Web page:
Introduction to C++


Hello Everyone,

Lets talk about histry of C++ first ,

There was a language known as C before C++.
The C language was developed in 1972 by Dennis Ritchie at Bell Telephone laboratories,as a systems programming language. That is, a language to write operating systems with. Richie’s primary goals were to produce a minimalistic language that was easy to compile, allowed efficient access to memory, produced efficient code, and did not need extensive run-time support. Thus, for a high-level language, it was designed to be fairly low-level, while still encouraging platform-independent programming.

C ended up being so efficient and flexible that in 1973, Ritchie and Ken Thompson rewrote most of the UNIX operating system using C. Many previous operating systems had been written in assembly. Unlike assembly, which ties a program to a specific CPU, C’s excellent portability allowed UNIX to be recompiled on many different types of computers, speeding its adoption. C and Unix had their fortunes tied together, and C’s popularity was in part tied to the success of UNIX as an operating system.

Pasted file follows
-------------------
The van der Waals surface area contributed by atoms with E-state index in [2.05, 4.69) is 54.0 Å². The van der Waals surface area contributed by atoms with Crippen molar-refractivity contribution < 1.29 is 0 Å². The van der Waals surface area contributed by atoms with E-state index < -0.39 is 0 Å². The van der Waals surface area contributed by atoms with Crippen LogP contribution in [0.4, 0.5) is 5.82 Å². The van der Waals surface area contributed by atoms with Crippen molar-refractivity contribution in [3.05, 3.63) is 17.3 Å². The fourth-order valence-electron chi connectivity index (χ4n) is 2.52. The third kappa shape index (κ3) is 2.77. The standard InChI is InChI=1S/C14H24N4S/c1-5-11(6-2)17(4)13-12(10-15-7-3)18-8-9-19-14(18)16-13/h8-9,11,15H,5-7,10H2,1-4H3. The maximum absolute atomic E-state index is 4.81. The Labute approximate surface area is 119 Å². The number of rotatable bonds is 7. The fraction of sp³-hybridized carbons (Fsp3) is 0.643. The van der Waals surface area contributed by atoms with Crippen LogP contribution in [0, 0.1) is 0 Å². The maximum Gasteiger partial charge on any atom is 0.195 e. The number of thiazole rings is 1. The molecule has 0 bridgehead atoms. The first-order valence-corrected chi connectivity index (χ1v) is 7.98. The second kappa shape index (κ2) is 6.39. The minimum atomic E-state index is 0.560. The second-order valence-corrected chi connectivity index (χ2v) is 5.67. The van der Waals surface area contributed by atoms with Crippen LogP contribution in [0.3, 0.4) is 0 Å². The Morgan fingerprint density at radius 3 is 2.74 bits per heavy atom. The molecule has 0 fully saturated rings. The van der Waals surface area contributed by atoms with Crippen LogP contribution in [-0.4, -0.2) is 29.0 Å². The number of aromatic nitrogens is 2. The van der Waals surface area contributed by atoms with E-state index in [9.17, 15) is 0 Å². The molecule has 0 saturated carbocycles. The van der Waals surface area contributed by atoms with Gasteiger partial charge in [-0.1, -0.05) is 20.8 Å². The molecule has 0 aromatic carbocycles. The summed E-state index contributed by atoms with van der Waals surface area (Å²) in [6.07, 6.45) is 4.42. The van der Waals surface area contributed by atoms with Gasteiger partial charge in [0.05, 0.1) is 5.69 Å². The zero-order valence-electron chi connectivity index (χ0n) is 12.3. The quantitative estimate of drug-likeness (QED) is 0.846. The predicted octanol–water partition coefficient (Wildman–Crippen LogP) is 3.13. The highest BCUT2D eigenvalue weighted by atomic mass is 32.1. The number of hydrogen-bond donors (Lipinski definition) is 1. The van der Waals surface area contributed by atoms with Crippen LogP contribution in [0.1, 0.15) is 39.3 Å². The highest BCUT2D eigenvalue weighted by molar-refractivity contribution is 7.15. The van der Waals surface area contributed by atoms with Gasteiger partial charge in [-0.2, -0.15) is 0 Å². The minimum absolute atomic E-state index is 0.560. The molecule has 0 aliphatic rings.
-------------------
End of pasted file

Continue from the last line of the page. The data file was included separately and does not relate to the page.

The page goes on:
Now coming to C++ ....

C++ was developed by Bjarne Stroustrup at Bell Labs as an extension to C, starting in 1979. C++ adds many new features to the C language, and is perhaps best thought of as a superset of C, though this is not strictly true as C99 introduced a few features that do not exist in C++. C++’s claim to fame results primarily from the fact that it is an object-oriented language. As for what an object is and how it differs from traditional programming methods, well, we’ll cover that in chapter 8 (Basic object-oriented programming).

C++ was ratified in 1998 by the ISO committee, and again in 2003 (called C++03). Two updates to the C++ language (C++11 and C++14, ratified in 2011 and 2014 accordingly) have been made since then, adding additional functionality to the language.